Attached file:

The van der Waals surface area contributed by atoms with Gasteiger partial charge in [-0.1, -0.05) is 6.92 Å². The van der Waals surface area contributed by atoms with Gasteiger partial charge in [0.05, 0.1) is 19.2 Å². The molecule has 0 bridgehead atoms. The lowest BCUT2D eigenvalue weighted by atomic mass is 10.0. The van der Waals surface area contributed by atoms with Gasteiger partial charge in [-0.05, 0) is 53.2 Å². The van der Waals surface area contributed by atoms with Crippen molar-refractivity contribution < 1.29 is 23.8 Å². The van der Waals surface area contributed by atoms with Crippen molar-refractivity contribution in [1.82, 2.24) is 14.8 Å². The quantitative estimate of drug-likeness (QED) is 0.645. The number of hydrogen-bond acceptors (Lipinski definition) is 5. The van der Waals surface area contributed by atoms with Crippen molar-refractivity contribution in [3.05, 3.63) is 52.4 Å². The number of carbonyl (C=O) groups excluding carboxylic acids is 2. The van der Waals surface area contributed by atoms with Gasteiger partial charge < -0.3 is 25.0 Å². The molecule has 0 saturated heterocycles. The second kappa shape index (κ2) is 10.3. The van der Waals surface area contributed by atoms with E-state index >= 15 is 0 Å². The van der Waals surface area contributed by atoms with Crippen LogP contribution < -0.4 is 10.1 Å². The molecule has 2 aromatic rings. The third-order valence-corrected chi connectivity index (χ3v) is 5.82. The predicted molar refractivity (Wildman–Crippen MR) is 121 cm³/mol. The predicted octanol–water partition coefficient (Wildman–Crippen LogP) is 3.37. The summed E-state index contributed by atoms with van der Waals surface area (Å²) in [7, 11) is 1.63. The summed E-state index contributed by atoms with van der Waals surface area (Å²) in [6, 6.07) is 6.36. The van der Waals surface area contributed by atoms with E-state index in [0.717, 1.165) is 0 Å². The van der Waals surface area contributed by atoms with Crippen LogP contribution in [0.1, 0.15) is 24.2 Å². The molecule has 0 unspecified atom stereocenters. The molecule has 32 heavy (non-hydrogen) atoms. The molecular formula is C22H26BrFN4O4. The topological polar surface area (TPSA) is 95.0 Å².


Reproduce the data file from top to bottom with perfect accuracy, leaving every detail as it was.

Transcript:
The van der Waals surface area contributed by atoms with Gasteiger partial charge in [-0.1, -0.05) is 6.92 Å². The van der Waals surface area contributed by atoms with Gasteiger partial charge in [0.05, 0.1) is 19.2 Å². The molecule has 0 bridgehead atoms. The lowest BCUT2D eigenvalue weighted by atomic mass is 10.0. The van der Waals surface area contributed by atoms with Gasteiger partial charge in [-0.05, 0) is 53.2 Å². The van der Waals surface area contributed by atoms with Crippen molar-refractivity contribution < 1.29 is 23.8 Å². The van der Waals surface area contributed by atoms with Crippen molar-refractivity contribution in [1.82, 2.24) is 14.8 Å². The quantitative estimate of drug-likeness (QED) is 0.645. The number of hydrogen-bond acceptors (Lipinski definition) is 5. The van der Waals surface area contributed by atoms with Crippen molar-refractivity contribution in [3.05, 3.63) is 52.4 Å². The number of carbonyl (C=O) groups excluding carboxylic acids is 2. The van der Waals surface area contributed by atoms with Gasteiger partial charge < -0.3 is 25.0 Å². The molecule has 0 saturated heterocycles. The second kappa shape index (κ2) is 10.3. The van der Waals surface area contributed by atoms with E-state index >= 15 is 0 Å². The van der Waals surface area contributed by atoms with Crippen LogP contribution < -0.4 is 10.1 Å². The molecule has 2 aromatic rings. The third-order valence-corrected chi connectivity index (χ3v) is 5.82. The predicted molar refractivity (Wildman–Crippen MR) is 121 cm³/mol. The predicted octanol–water partition coefficient (Wildman–Crippen LogP) is 3.37. The summed E-state index contributed by atoms with van der Waals surface area (Å²) in [7, 11) is 1.63. The summed E-state index contributed by atoms with van der Waals surface area (Å²) in [6, 6.07) is 6.36. The van der Waals surface area contributed by atoms with E-state index in [0.717, 1.165) is 0 Å². The van der Waals surface area contributed by atoms with Crippen LogP contribution in [0.1, 0.15) is 24.2 Å². The molecule has 0 unspecified atom stereocenters. The molecule has 32 heavy (non-hydrogen) atoms. The molecular formula is C22H26BrFN4O4. The topological polar surface area (TPSA) is 95.0 Å².